Training sets and fitness goals are a great way to improve your current swimming ability. More often than not, I see people swimming lap after lap, stopping, then doing more. However, you will probably get pretty tired and bored doing the same work over and over! Also, swimming just one stroke focuses on certain muscle groups rather than your entire body.

I believe that it is important to have a mix of strokes and sets which focus on a variety of heart rate zones to cover all your bases. By doing this you, will be able to build up stamina and speed, as well as technique across all four strokes.

To find out more on the technique of all four strokes check out the article on the strokes here.

By developing a training session that has a mix of all four strokes, not only are you able to mix up the sessions so you don’t get bored doing the same session every time you are in the pool, but you are also targeting all the different muscle groups that you use when you swim the four different styles. 

Try implementing set programmes on a set time. This will help you to make sure that you are getting to the right heart rate zone. An example would be a set like 12×100 on 1:40, holding the best average speed you can hold. Compared to implementing a sprint set that involves 12×25 on 1:30 all dive sprints focusing on the quality of the sprints rather than the distance.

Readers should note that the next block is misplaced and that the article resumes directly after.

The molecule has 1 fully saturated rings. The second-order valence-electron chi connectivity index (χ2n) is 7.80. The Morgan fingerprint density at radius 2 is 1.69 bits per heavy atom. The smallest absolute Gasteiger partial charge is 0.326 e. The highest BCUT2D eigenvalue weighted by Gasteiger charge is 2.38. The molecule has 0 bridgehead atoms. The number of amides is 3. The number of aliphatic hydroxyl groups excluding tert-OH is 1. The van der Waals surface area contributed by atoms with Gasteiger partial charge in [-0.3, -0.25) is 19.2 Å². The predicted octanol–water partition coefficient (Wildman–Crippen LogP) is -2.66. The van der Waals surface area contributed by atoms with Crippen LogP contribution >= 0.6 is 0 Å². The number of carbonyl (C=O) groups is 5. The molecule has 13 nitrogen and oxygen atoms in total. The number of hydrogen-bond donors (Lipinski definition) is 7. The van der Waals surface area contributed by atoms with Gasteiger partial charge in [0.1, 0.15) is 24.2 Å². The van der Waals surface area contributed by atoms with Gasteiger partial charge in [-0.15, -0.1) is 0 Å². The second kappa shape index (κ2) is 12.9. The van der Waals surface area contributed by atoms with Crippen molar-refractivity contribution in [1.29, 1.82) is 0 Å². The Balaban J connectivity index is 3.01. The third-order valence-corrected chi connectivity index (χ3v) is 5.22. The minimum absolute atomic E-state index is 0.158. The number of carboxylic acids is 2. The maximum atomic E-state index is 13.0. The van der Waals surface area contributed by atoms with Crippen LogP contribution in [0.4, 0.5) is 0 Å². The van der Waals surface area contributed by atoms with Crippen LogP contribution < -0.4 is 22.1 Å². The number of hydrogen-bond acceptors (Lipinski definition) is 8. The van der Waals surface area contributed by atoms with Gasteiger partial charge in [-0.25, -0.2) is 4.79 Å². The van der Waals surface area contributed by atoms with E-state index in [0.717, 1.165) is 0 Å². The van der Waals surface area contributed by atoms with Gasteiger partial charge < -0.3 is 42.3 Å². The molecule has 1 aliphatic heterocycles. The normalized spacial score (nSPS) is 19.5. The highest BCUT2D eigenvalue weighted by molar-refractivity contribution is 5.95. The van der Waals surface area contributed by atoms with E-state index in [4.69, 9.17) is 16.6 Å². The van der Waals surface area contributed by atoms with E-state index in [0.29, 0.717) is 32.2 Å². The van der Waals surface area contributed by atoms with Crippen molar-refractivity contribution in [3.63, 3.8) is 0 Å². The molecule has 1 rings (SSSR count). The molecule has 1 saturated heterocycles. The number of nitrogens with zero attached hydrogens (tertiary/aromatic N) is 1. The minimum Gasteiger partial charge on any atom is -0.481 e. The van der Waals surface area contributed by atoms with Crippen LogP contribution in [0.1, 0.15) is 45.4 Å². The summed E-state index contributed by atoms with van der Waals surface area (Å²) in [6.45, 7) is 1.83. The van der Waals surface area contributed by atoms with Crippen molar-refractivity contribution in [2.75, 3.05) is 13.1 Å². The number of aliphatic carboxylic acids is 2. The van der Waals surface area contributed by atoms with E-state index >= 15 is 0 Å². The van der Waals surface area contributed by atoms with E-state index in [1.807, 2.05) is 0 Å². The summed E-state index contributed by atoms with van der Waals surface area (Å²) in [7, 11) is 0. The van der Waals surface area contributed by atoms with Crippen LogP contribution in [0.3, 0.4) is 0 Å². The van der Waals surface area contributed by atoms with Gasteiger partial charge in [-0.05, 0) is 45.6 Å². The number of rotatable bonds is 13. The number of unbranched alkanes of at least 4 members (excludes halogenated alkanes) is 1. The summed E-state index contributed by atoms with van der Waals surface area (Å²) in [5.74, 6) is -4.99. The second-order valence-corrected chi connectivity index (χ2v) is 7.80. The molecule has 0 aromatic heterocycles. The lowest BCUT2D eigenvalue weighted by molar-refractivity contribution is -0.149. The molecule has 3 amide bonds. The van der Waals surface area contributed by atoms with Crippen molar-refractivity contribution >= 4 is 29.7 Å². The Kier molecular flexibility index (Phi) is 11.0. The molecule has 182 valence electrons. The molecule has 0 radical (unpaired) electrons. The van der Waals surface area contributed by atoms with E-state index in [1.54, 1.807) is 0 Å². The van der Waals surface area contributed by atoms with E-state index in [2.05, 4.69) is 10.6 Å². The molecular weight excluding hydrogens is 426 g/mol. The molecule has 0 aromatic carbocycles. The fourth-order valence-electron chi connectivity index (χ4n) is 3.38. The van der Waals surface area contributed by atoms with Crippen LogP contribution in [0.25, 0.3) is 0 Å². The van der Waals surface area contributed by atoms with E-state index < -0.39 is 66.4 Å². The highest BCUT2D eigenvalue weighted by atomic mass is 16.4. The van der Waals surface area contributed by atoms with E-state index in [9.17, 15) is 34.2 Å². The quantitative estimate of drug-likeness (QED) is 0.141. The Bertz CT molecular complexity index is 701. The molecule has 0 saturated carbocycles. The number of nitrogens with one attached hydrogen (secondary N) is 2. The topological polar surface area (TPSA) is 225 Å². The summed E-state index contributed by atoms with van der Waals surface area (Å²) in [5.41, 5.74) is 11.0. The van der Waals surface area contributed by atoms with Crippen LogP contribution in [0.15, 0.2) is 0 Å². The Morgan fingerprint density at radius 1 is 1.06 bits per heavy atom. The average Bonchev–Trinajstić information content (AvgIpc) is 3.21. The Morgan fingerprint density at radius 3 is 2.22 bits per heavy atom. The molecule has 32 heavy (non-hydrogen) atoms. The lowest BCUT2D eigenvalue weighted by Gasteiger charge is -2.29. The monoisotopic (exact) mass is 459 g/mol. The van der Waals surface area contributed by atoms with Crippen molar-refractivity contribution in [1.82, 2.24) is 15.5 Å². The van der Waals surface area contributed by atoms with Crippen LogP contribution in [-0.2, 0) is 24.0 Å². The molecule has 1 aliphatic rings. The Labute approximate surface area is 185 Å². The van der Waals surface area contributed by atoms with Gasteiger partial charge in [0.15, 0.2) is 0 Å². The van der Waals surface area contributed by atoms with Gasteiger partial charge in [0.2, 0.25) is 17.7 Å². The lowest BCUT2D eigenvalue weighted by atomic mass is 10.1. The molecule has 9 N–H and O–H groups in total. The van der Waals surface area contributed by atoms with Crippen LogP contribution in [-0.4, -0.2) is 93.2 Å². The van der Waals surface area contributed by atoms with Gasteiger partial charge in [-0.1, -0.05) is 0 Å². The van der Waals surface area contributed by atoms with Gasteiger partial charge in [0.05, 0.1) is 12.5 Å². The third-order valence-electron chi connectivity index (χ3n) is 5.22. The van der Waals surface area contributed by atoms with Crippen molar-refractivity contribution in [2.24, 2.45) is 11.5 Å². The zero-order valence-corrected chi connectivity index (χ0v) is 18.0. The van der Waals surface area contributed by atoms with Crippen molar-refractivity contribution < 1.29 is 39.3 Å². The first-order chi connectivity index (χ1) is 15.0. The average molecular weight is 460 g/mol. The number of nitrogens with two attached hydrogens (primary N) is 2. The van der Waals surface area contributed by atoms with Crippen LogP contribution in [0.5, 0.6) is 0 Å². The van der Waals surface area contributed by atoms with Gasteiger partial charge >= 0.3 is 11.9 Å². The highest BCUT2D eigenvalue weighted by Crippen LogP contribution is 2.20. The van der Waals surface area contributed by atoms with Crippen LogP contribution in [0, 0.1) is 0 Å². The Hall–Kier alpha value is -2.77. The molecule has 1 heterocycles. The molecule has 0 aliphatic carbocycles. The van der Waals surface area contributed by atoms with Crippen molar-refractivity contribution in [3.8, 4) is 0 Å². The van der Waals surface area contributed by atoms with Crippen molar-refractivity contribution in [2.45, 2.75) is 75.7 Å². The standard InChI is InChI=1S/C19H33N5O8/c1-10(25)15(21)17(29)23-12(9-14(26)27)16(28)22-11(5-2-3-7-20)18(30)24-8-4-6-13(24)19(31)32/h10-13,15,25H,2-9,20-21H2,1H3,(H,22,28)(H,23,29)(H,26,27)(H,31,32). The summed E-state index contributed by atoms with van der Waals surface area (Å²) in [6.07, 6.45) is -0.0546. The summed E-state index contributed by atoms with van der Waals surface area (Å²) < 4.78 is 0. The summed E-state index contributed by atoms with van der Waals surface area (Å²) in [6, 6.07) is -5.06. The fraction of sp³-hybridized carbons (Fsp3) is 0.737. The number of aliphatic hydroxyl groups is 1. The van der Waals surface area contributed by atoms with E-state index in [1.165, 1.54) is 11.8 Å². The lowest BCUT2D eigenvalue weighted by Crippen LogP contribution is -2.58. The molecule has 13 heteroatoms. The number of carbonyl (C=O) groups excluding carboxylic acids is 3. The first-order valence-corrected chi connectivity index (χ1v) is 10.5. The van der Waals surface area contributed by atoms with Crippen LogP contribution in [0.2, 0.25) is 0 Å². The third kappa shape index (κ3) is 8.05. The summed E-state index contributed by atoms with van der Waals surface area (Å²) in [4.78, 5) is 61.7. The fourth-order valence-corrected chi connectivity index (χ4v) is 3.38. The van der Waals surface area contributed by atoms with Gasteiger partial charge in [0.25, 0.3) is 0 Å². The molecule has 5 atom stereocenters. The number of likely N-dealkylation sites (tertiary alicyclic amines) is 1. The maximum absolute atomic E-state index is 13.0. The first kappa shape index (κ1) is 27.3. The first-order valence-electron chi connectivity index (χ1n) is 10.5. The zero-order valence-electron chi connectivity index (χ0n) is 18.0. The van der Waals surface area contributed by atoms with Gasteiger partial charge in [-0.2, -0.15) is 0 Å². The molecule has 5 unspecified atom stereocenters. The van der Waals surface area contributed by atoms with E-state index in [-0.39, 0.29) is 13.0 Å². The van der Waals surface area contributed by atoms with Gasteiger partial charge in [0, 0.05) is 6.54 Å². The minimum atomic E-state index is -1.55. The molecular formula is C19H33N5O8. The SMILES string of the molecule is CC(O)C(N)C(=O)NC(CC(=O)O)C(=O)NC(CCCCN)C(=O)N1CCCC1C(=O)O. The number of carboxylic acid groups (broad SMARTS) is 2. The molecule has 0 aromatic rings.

By having diversity in your training programme you will get more out of your sessions each time you get in the water, you will enjoy your sessions more, and you will more likely than not improve at a faster rate due to all of the above mentioned factors.

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Jacob is the Assistant Swim School Manager and Private Swim Coach at AUT Millennium. Jacob has been with AUT Millennium since 2015 where he became a qualified learn-to-swim instructor. He now assists in managing the Swim School as well as working with learn-to-swim students, both adults and children. As well as competitive swimmers and open-water swimmers who are trying to refine their technique in 1-on-1 sessions. His background in swimming involves representing both his club at National events, as well as New Zealand at International events.